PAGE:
Huaxi started to prosper when an enterprising politician gave villagers shares in a local factory a generation ago. The business grew into the Huaxi Group, which now extends to more than 100 enterprises. An inner-circle of villagers continues to take dividends from the company, although much of their annual return is reinvested and they can’t sell their stakes. But Huaxi has also been looking to reinvent itself after seeing its core interests – primarily chemical fibre production but also steel and non-ferrous metals – make lower returns (profits were less than 1% of revenues in 2012).
In fact, Huaxi was ahead of the rest in seeing the need to broaden its portfolio, CBN reports. About 10 years ago it set goals for half of its profits to come from service industries. One of the more recent ploys was to trade on its national reputation to bring in tourists. So it built a huge hotel to house visitors lured by a nearby park filled with replicas of landmarks like the Statue of Liberty.
But progress has been limited. As WiC reported last year, tourist arrivals have been low for months. Media reports suggest that the villagers are receiving coupons – which can only be spent at the hotel – in place of their normal dividends.
Time to accept the ‘new normal’…
If Huaxi is finding it difficult to make the transition away from its industrial past, what hope is there for rust-bucket towns in provinces like Heilongjiang?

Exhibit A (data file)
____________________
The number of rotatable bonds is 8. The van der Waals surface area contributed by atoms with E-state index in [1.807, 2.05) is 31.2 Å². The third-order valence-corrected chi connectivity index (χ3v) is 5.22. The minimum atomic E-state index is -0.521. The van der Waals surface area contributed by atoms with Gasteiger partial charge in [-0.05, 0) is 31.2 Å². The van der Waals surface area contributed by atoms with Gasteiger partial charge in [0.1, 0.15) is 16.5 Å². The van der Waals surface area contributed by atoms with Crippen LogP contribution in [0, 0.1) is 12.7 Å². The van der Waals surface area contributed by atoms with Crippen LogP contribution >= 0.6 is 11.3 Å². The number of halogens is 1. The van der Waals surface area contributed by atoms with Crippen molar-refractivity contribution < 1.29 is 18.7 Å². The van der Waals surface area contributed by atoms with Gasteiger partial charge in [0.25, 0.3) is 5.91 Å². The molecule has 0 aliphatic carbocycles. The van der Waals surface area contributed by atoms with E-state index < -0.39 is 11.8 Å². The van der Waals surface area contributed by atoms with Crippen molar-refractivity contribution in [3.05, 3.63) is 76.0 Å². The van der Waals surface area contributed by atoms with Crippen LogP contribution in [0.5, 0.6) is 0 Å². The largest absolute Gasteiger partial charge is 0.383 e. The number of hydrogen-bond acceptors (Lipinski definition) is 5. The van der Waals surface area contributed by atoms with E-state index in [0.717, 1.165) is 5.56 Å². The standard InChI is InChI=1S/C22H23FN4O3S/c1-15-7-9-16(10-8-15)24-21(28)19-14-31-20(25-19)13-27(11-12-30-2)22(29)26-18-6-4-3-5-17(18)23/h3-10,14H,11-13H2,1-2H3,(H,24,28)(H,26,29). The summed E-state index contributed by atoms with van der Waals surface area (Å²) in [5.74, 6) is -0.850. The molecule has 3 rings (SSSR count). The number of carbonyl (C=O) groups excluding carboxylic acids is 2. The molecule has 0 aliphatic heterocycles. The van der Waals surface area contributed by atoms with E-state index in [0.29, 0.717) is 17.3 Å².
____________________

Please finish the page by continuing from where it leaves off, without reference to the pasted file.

One response to that question is that the slowdown is a function of government policy. As Beijing instigates reforms, the “new normal” for the economy will likely be slower but less wasteful growth.
“China is still in a significant period of strategic opportunity. We must boost our confidence, adapt to the new normal conditions based on the characteristics of economic growth in the current phase and remain cool-minded,” Xi Jinping urged during a recent trip to Henan. The People’s Daily picked up on the same theme, acknowledging that this change of circumstances isn’t going to be painless. “Although in the transition process, China’s economic growth will experience a slowdown, the quality and efficiency of the economy will be greatly improved, with a transition from the ‘world factory’ to the ‘world market’ – from ‘Made in China’ to ‘Created in China’,” it promised.
On Tuesday, Zhang Ji, a senior minister in the Commerce Ministry, warned that China could no longer rely on exports to supercharge the economy either. “Generally speaking, the era for foreign trade to maintain continued high growth is gone forever. Our country’s foreign trade is expected to operate at a reasonable range of medium-to-low-growth,” he told reporters in Beijing. Zhang added that labour costs in China’s coastal regions are now as much as three times higher than those in India, Vietnam and Cambodia.
HSBC’s Chief China Economist Qu Hongbin accepts that China’s growth figures have been “relentlessly disappointing” this year. But in a piece of research co-authored with his colleague John Zhu this month, Qu also argues for some perspective – if only because the conditions were worse when China faced similar challenges 20 years ago.
Back then half the state-owned enterprises were losing money; non-performing loans were thought to have reached 30% of bank debt; and inflation was much more unpredictable. But China coped with the crisis and then benefited from a major restructuring of its economy. Today, Qu sees no reason why the leadership should not succeed again. “The economy is stronger for the previous reforms,” he concludes, “and policymakers now have more options to deal with the shocks.”
In the meantime, it will pay to focus on how Hebei, Shanxi and Heilongjiang do in the quarters ahead. Indeed, just as the struggling Italian economy is often viewed as the litmus test for the prospects for a recovery in the eurozone, so too these three provinces could speak volumes as to whether China’s current malaise is worsening.